How cooperative dispositions might have evolved among social animals has, for many years, been productively addressed within the prisoner's dilemma paradigm. That game captures the intuition that by cooperating, individuals can often produce more than is possible by their separate efforts and also that self-interest can lead individuals to undermine their cooperative efforts. The structure is robust, with only minor elaborations necessary to show how populations can realize their cooperative opportunities. The best-known such elaboration is iteration of the game; simply requiring players to interact in a sequence of prisoner's dilemmas can lead them to adopt cooperation-inducing strategies such as tit-for-tat (see, for example, Axelrod 1984; Nowak and Sigmund 1992) and winstay, lose-shift (Nowak and Sigmund 1993, see also Schuessler 1989 and Vanberg and Congleton 1992).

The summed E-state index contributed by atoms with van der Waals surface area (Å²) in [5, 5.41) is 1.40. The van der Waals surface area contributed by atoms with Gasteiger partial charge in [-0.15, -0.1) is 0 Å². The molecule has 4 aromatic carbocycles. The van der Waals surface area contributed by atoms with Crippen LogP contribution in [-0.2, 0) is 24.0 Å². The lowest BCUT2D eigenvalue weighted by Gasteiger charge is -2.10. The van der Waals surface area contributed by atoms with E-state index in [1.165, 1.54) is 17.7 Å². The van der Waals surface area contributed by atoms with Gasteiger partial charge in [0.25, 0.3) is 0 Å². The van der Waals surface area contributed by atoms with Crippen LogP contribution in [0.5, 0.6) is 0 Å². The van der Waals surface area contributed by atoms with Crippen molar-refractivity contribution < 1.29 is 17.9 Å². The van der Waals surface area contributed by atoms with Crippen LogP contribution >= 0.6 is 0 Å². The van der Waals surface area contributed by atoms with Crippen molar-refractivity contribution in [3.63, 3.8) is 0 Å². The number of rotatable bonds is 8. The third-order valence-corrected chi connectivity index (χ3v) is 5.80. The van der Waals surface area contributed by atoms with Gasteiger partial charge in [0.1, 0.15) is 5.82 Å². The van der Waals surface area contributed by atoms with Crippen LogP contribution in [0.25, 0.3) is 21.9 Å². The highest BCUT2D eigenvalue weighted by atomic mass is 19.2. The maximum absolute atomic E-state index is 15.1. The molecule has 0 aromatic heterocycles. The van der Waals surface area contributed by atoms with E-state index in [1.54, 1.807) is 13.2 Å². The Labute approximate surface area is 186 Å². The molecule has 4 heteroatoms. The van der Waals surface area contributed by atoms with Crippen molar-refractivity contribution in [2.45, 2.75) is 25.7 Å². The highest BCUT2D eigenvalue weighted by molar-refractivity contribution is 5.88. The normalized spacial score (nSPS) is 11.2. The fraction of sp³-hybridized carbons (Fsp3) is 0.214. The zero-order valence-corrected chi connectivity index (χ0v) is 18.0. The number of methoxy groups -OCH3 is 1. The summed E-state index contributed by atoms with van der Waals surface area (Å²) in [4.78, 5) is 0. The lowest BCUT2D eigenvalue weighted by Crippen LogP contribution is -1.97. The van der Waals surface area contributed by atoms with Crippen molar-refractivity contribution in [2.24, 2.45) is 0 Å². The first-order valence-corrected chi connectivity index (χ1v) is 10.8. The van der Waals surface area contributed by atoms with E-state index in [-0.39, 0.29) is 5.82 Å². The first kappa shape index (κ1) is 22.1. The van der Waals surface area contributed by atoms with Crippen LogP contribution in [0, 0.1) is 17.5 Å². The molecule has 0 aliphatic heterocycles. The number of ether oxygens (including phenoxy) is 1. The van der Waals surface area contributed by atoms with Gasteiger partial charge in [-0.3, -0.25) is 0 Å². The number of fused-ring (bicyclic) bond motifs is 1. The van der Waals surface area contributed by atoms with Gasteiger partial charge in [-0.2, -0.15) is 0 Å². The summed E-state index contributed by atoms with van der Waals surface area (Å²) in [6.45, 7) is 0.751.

|Title of host publication||Trust and Reciprocity|
|Subtitle of host publication||Interdisciplinary Lessons from Experimental Research|
|Publisher||Russell Sage Foundation|
|Number of pages||37|
|Publication status||Published - 2003 Jan 1|
ASJC Scopus subject areas
- Social Sciences(all)